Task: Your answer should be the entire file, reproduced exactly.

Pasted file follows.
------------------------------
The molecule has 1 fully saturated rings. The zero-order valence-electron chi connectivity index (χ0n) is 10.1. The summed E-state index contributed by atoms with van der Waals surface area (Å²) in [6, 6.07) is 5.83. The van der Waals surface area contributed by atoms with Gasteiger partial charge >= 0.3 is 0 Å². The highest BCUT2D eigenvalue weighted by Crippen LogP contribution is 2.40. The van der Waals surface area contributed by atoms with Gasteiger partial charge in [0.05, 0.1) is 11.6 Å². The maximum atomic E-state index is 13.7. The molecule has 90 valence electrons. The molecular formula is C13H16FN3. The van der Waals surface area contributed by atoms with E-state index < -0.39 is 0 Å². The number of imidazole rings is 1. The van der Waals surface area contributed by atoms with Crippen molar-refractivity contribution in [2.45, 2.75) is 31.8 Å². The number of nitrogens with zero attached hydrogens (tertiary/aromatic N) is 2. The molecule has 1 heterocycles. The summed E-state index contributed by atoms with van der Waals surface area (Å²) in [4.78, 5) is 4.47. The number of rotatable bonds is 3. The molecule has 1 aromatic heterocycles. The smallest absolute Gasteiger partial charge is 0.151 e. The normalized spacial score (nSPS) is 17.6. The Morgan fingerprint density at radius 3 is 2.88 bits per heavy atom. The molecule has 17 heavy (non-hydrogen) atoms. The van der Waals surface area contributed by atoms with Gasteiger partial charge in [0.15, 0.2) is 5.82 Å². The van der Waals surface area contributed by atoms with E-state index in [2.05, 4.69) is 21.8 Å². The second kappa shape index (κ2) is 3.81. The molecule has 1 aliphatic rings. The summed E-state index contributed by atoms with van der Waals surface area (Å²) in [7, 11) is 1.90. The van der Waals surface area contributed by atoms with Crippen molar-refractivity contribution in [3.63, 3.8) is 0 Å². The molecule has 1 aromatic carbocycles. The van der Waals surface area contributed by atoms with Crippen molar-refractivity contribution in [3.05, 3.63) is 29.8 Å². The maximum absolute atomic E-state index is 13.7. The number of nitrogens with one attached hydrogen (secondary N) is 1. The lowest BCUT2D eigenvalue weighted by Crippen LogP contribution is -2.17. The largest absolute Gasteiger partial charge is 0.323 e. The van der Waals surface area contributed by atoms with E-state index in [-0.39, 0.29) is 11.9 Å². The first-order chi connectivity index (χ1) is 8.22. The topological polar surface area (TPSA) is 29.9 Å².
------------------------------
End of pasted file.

The molecule has 1 fully saturated rings. The zero-order valence-electron chi connectivity index (χ0n) is 10.1. The summed E-state index contributed by atoms with van der Waals surface area (Å²) in [6, 6.07) is 5.83. The van der Waals surface area contributed by atoms with Gasteiger partial charge >= 0.3 is 0 Å². The highest BCUT2D eigenvalue weighted by Crippen LogP contribution is 2.40. The van der Waals surface area contributed by atoms with Gasteiger partial charge in [0.05, 0.1) is 11.6 Å². The maximum atomic E-state index is 13.7. The molecule has 90 valence electrons. The molecular formula is C13H16FN3. The van der Waals surface area contributed by atoms with E-state index < -0.39 is 0 Å². The number of imidazole rings is 1. The van der Waals surface area contributed by atoms with Crippen molar-refractivity contribution in [2.45, 2.75) is 31.8 Å². The number of nitrogens with zero attached hydrogens (tertiary/aromatic N) is 2. The molecule has 1 heterocycles. The summed E-state index contributed by atoms with van der Waals surface area (Å²) in [4.78, 5) is 4.47. The number of rotatable bonds is 3. The molecule has 1 aromatic heterocycles. The smallest absolute Gasteiger partial charge is 0.151 e. The normalized spacial score (nSPS) is 17.6. The Morgan fingerprint density at radius 3 is 2.88 bits per heavy atom. The molecule has 17 heavy (non-hydrogen) atoms. The van der Waals surface area contributed by atoms with Gasteiger partial charge in [0.15, 0.2) is 5.82 Å². The van der Waals surface area contributed by atoms with E-state index in [2.05, 4.69) is 21.8 Å². The second kappa shape index (κ2) is 3.81. The molecule has 1 aliphatic rings. The summed E-state index contributed by atoms with van der Waals surface area (Å²) in [7, 11) is 1.90. The van der Waals surface area contributed by atoms with Crippen molar-refractivity contribution in [3.63, 3.8) is 0 Å². The molecule has 1 aromatic carbocycles. The van der Waals surface area contributed by atoms with Crippen molar-refractivity contribution in [3.05, 3.63) is 29.8 Å². The maximum absolute atomic E-state index is 13.7. The number of nitrogens with one attached hydrogen (secondary N) is 1. The lowest BCUT2D eigenvalue weighted by Crippen LogP contribution is -2.17. The largest absolute Gasteiger partial charge is 0.323 e. The van der Waals surface area contributed by atoms with E-state index in [-0.39, 0.29) is 11.9 Å². The first-order chi connectivity index (χ1) is 8.22. The topological polar surface area (TPSA) is 29.9 Å².